What Is a Spec Home?

If you want a custom-built home this year, don’t expect to move in anytime soon. “Right now, (building) a new house can take 12 to 18 months,” says Jeff Taylor, founder and managing director of Mphasis Digital Risk, a firm providing technology services to mortgage lenders.

However, there may be a way around those long wait times. Many builders have what are known as spec homes, which could shorten the move-in period to weeks rather than months. As prices for existing homes surge, they can also offer good value.

“Overbidding and high prices are making spec homes a great alternative for buyers if they can get one,” says Alexia Bertsatos, a real estate agent with EXP Realty who works in Arizona’s East Valley. “The price can be locked the moment the contract is signed, avoiding bidding wars and overpaying.”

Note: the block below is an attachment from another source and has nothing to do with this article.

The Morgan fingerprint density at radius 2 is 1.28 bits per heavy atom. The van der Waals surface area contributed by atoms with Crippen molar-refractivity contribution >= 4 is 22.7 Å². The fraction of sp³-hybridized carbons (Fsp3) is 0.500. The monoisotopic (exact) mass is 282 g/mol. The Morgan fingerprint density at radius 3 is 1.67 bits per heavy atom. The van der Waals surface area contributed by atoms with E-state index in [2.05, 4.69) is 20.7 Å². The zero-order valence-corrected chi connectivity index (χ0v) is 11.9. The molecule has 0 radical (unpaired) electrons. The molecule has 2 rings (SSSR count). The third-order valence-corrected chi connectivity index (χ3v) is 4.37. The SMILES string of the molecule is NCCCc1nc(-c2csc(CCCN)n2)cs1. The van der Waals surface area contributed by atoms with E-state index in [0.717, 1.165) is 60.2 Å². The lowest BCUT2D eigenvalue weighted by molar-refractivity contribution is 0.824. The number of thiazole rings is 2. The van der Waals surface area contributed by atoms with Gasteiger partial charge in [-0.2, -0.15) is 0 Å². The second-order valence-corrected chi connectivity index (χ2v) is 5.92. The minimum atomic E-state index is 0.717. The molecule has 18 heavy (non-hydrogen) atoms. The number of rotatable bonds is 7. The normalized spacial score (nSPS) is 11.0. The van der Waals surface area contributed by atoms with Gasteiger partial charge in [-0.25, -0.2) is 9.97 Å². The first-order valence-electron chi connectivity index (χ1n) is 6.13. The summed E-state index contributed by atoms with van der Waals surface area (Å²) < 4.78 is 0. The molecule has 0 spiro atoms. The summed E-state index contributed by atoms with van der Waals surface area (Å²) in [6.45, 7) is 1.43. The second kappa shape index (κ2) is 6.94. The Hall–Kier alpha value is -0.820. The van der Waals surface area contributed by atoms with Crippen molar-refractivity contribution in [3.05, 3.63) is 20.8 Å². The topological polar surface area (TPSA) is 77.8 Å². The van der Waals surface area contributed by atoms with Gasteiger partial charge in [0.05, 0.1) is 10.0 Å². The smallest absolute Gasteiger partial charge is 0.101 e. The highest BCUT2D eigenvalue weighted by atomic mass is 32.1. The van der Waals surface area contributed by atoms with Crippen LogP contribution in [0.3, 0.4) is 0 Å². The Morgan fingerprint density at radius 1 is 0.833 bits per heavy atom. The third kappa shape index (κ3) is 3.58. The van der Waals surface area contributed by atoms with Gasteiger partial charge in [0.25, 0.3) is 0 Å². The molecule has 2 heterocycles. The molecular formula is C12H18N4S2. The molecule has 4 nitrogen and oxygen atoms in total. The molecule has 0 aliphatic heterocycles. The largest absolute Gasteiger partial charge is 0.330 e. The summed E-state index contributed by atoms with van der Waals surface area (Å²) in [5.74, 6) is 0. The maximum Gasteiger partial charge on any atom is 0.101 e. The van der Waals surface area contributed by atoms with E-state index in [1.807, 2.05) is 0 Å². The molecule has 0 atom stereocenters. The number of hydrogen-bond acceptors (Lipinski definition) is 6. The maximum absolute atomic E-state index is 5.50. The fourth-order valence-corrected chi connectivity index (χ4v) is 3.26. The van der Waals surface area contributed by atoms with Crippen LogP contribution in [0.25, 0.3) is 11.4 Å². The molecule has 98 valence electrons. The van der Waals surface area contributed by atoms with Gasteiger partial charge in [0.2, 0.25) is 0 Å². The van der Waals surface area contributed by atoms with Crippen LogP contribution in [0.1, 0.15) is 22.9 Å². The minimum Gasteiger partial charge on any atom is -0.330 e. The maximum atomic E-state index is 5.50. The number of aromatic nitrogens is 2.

If this sounds like a good option for you, keep reading to learn more about spec homes, their pros and cons and how to buy one.

[READ: Why You Should (and Shouldn’t) Sell Your Home in 2022.]

What Is a Spec Home?

The term spec home stands for speculative house, but they can go by other names.

“A spec home can also be called a move-in ready home,” says Dannel Shepard, a broker associate with Re/Max Time who serves the greater Cincinnati area. “Builders build homes in speculation of selling, but they don’t have a (specific) buyer in mind.”